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Anger as a source of energy: introducing the charged club music of KABLAM

The Swedish artist has produced an incendiary debut EP

  • Words: Lisa Blanning | Photography: Fredrik Andersson Andersson
  • 16 June 2016

KABLAM has been rocking dancefloors as a DJ since 2013, specialising in the underground, mashed-up, genre-inclusive, cut-up style popularized by artists affiliated with labels like Fade To Mind and club nights like Janus. She’s also one of the residents of the latter and cut her teeth at its Berlin parties alongside the likes of Lotic and M.E.S.H. Now she plays all over the world.

As a producer, the 28-year-old has just completed her debut release, the 'Furiosa' EP, which comes courtesy of the nascent Janus label. Like her Janus associates, her sound is born out of club aesthetics and energy, but takes it to an altogether more unexpected and interesting place. Gregorian chant might rub up against drilling drum hits, or drones may form the basis for soundtrack sensibilities with unidentifiable percussion sources, expanding on the possibilities of the dance.

These days, the Swedish artist has taken everything she learned from her years in Berlin back to Stockholm, where she currently lives and is actively involved with the city’s own burgeoning electronic music scene. Lisa Blanning spoke with her via Skype for an inside perspective of her homeland as well as a peek into her burgeoning career and the forces behind it. We've also got the first play of EP track 'Intensia'.

Right now, Sweden is actually having a bit of a moment in terms of interesting music, especially Stockholm.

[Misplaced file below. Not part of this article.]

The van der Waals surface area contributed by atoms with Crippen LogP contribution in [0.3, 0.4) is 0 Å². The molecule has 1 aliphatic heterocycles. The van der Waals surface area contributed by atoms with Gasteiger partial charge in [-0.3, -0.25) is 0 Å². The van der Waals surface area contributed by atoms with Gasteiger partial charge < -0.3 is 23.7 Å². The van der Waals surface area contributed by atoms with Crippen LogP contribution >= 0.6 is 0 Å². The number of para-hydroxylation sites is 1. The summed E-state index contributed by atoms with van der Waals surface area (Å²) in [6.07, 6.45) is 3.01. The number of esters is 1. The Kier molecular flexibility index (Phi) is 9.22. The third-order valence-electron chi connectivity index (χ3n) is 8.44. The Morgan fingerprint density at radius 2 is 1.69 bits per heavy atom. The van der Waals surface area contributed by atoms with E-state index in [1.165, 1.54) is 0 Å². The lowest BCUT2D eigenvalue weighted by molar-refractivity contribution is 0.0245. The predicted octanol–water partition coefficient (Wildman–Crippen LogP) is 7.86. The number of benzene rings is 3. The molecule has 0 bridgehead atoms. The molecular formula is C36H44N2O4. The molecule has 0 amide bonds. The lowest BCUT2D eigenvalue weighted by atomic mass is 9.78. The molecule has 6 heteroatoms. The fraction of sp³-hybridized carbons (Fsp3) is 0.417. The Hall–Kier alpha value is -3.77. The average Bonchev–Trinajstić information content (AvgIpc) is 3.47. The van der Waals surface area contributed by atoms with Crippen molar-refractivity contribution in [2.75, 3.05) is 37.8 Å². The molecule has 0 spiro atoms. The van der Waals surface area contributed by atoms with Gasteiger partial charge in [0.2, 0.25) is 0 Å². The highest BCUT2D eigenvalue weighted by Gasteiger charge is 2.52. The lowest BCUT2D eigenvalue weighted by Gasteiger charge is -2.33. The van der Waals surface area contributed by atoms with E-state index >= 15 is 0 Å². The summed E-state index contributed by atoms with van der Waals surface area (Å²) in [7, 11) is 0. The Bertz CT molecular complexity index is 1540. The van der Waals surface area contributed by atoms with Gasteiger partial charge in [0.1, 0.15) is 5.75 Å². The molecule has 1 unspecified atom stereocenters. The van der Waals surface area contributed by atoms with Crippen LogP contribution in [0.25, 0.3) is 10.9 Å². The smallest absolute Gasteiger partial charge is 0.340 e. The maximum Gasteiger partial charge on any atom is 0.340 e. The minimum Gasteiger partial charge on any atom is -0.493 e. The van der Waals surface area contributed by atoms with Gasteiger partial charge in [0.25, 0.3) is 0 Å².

I used to have no musical connections here, but like you said, the city is actually having a bit of moment. There's Staycore and also I'm part of Drömfakulteten, an all-female, non-binary studio collective. So I met all these people that are making really cool stuff. Now, the Swedish music scene has a bigger impact on me than it used to.

The perception of the country is that it’s this great place that has all of these social democracy benefits. Certainly one of the most progressive places in the world that I can think of when it comes to gender parity, but what was it like growing up in a country that's so white?

This image that people have of Sweden is not very accurate. Sure, Sweden’s been progressive in some ways when it comes to the welfare system and gender politics, but it’s still very racist. Also the Social Democratic party had this idea about folkhemmet, which basically means a type of “good home”, a standard, for everyone. But this was for white people. Roma people for instance, didn’t fit into this. There’s this whole fucked-up history of racism in Sweden that not many people know about. I’m just recently starting to learn about it. And as you might know the current government [Social Democrats and Green Party] closed the borders for refugees. And the racist party Sweden Democrats are bigger than ever.

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